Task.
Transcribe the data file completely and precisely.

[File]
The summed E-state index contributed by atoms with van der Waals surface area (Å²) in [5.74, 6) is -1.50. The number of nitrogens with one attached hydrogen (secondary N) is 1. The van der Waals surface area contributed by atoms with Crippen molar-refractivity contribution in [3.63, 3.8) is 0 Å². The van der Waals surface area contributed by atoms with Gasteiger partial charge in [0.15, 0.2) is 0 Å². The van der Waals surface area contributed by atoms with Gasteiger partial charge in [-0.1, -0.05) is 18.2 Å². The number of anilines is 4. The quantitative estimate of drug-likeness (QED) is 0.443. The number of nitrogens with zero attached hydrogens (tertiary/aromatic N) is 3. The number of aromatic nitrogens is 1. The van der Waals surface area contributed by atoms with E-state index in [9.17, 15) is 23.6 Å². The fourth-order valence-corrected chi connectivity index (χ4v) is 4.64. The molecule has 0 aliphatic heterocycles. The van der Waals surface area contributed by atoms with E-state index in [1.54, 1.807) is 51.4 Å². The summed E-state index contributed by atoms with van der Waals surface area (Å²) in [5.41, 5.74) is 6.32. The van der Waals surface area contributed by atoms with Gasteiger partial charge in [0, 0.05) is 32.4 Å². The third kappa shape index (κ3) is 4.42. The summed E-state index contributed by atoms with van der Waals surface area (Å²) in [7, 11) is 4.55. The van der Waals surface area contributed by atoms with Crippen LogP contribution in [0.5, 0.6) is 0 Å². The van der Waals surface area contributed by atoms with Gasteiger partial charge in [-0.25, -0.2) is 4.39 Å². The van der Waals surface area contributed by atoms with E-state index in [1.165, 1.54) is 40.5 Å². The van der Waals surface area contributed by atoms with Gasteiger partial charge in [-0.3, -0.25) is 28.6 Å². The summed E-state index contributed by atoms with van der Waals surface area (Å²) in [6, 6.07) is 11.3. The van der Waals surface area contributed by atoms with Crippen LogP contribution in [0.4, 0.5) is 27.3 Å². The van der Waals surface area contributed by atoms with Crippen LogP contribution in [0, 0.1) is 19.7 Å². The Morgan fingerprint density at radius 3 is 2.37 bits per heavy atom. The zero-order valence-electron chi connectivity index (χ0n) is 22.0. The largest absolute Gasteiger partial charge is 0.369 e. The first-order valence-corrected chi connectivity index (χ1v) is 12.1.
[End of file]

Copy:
The summed E-state index contributed by atoms with van der Waals surface area (Å²) in [5.74, 6) is -1.50. The number of nitrogens with one attached hydrogen (secondary N) is 1. The van der Waals surface area contributed by atoms with Crippen molar-refractivity contribution in [3.63, 3.8) is 0 Å². The van der Waals surface area contributed by atoms with Gasteiger partial charge in [0.15, 0.2) is 0 Å². The van der Waals surface area contributed by atoms with Gasteiger partial charge in [-0.1, -0.05) is 18.2 Å². The number of anilines is 4. The quantitative estimate of drug-likeness (QED) is 0.443. The number of nitrogens with zero attached hydrogens (tertiary/aromatic N) is 3. The number of aromatic nitrogens is 1. The van der Waals surface area contributed by atoms with E-state index in [9.17, 15) is 23.6 Å². The fourth-order valence-corrected chi connectivity index (χ4v) is 4.64. The molecule has 0 aliphatic heterocycles. The van der Waals surface area contributed by atoms with E-state index in [1.54, 1.807) is 51.4 Å². The summed E-state index contributed by atoms with van der Waals surface area (Å²) in [5.41, 5.74) is 6.32. The van der Waals surface area contributed by atoms with Gasteiger partial charge in [0, 0.05) is 32.4 Å². The third kappa shape index (κ3) is 4.42. The summed E-state index contributed by atoms with van der Waals surface area (Å²) in [7, 11) is 4.55. The van der Waals surface area contributed by atoms with Crippen LogP contribution in [0.5, 0.6) is 0 Å². The van der Waals surface area contributed by atoms with Gasteiger partial charge in [-0.25, -0.2) is 4.39 Å². The van der Waals surface area contributed by atoms with E-state index in [1.165, 1.54) is 40.5 Å². The van der Waals surface area contributed by atoms with Gasteiger partial charge in [-0.3, -0.25) is 28.6 Å². The summed E-state index contributed by atoms with van der Waals surface area (Å²) in [6, 6.07) is 11.3. The van der Waals surface area contributed by atoms with Crippen LogP contribution in [0.4, 0.5) is 27.3 Å². The van der Waals surface area contributed by atoms with Crippen LogP contribution in [0, 0.1) is 19.7 Å². The Morgan fingerprint density at radius 3 is 2.37 bits per heavy atom. The zero-order valence-electron chi connectivity index (χ0n) is 22.0. The largest absolute Gasteiger partial charge is 0.369 e. The first-order valence-corrected chi connectivity index (χ1v) is 12.1.